Challenged by the limited playing space, director, Dona D. Vaughn created an intimate Tosca that did not skimp on her customary excellence, her supernumeraries (scrub maid,, monk, Scarpia’s henchmen, et al.) enlivening and providing richly detailed action.

Vaughn wisely embraced, and enhanced, the comedic elements of the first act which came off with the lighthearted naturalness of musical comedy, particularly the marvelous work from Thomas Hammons' genuinely funny (and warmly curmudgeonly) Sacristan, the romantic interplay between Tosca and Mario, and the children’s entrance. The children's chorus was a delight and one could not help but smile as as the kids circled and danced around the old man. All of this worked, of course, to heighten the contrasting, darker, more chilling aspects of the tale and make them more deeply felt without the use of maudlin manipulation to which this opera frequently falls prey.

Adam Diegel, PORT’s excellent Pinkerton from several seasons ago, returned as an exuberant young Cavaradossi, his bright, enormously pingy tenor ringing out with amazing clarity over the orchestra. Despite Maestro Lord’s moving the score along, both of Mario’s arias elicited applause, particularly the tragic “E lucevan le stele,” which earned hearty cheers and bravos from the house, and his "Vittoria!" has rarely been more thrillingly sung in my lifetime.


Alexandra LoBianco made for a lovely, winning Tosca presenting a softer, more coquettish heroine than the sometimes jealous, woman-on-the-verge as she's so frequently presented. LoBianco offered a softer, more coquettish Tosca, a deliciously coy flirtatiousness tempering her jealous outbursts, making her vulnerable and her eventual harrowing predicament all the more wrenching. The first act duet with Mario garnered enough applause to nearly stop the action, and, I can state without hesitation, it's been many years since I've felt a certain "tingle" at the end of that scene.

Luxury casting was found in the Scarpia of James Morris, whose voice, while showing signs of age, has Scarpia imprinted all over it. I wasn't the only one who wondered why he, alone, was in a modern tuxedo (I'm imagining a minor costume controversy may have been involved here) but the fact is he could've been donned in overalls or pajamas and one still was going to believe THIS was Scarpia. The self-important piety with which he entered, literally stopped the show in St. Andrea's. Alternating between subtlety and villainy Morris created a Scarpia who one sensed always got his way, his man . . . and his woman. Until Tosca.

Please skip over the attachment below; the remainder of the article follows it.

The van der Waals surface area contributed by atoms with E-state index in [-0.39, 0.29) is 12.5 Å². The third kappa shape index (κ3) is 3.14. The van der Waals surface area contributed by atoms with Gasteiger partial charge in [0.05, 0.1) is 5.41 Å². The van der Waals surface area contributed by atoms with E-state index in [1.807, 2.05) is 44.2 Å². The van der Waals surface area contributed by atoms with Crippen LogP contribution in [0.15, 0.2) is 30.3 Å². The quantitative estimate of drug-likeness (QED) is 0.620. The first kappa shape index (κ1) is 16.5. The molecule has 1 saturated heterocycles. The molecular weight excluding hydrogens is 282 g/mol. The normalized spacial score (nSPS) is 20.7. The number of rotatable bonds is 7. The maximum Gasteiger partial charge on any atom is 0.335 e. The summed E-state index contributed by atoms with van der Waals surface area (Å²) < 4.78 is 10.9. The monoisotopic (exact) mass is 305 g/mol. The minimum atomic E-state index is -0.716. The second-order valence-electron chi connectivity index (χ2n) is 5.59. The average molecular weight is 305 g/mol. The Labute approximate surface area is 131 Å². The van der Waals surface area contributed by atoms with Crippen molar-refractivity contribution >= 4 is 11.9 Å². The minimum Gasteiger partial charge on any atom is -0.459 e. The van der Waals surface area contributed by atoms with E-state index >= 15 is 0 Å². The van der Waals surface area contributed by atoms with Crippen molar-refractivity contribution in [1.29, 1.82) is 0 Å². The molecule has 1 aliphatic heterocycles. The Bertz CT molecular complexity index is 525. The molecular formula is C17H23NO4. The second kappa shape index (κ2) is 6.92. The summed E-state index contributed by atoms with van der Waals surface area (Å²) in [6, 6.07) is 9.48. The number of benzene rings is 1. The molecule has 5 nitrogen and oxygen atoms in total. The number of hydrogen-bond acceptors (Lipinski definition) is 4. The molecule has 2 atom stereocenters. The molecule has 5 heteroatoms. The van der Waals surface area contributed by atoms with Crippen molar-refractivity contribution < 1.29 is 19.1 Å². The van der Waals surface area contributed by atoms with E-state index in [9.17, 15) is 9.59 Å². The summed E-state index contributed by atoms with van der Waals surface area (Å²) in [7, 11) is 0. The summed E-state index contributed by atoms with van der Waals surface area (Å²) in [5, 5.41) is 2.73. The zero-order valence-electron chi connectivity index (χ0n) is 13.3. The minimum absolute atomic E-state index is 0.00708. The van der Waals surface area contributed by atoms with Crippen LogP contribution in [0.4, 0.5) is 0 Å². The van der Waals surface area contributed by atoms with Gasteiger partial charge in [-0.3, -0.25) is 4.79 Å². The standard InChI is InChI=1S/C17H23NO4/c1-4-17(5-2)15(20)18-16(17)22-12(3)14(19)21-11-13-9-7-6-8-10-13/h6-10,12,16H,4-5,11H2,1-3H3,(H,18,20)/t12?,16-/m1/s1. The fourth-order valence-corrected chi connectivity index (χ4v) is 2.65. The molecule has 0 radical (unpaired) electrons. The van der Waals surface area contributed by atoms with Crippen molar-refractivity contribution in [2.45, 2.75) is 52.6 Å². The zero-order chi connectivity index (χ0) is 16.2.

Mario's execution was made all the more gruesome by the addition of a coup de grâce, stopped at the last minute, the effect of which made the moment all the more chilling and, perhaps for the first time, made me wonder if the boy might actually get up and flee with Tosca. The ensuing moments of chaos worked beautifully (how nice to hear the vocal parts here, almost always eliminated by the Met and other companies) as Tosca is hunted and chased down before taking opera's most famous leap (LoBianco's "O Scarpia avanti a Dio" by the way, was positively thrilling).

Over thirty years after I (a then a chorister) sang a tour of Boheme with him, it was an absolute joy to see and hear Thomas Hammons as the Sacristan, still potent of voice and ever the actor. Robert Mellon (Angelotti), Lucas Levy (Spoletta), Josh Quinn (Sciarrone) and Carina Di Gianfilippo (The Shepherd) all offered splendid contributions to the evening's proceedings.

Maestro Stephen Lord's work with the PORT orchestra and choruses was exemplary, presenting Puccini's score as full-throttled and rousing as one could hope for, leading principals for whom he rarely hold to hold back or do much adjusting of volume for.

On paper, this may have read as a "semi-staged" production, but for a packed house at Merrill Auditorium, it was a Tosca for the ages.

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Monday, June 22, 2015

That Other Salome: 1923 Silent Classic



After what seemed like forever I finally got my hands on a copy of this now classic silent starring the then 44 year old Alla Nazimova. With amazing designs by Natacha Rambova (aka Mrs. Rudy Valentino) it is inspired by Beardsley's famous drawings. Yes, at times Nazimova at times looks her age, but then melts into a bizarre girlishness appropriate to the insanity of her charactedr.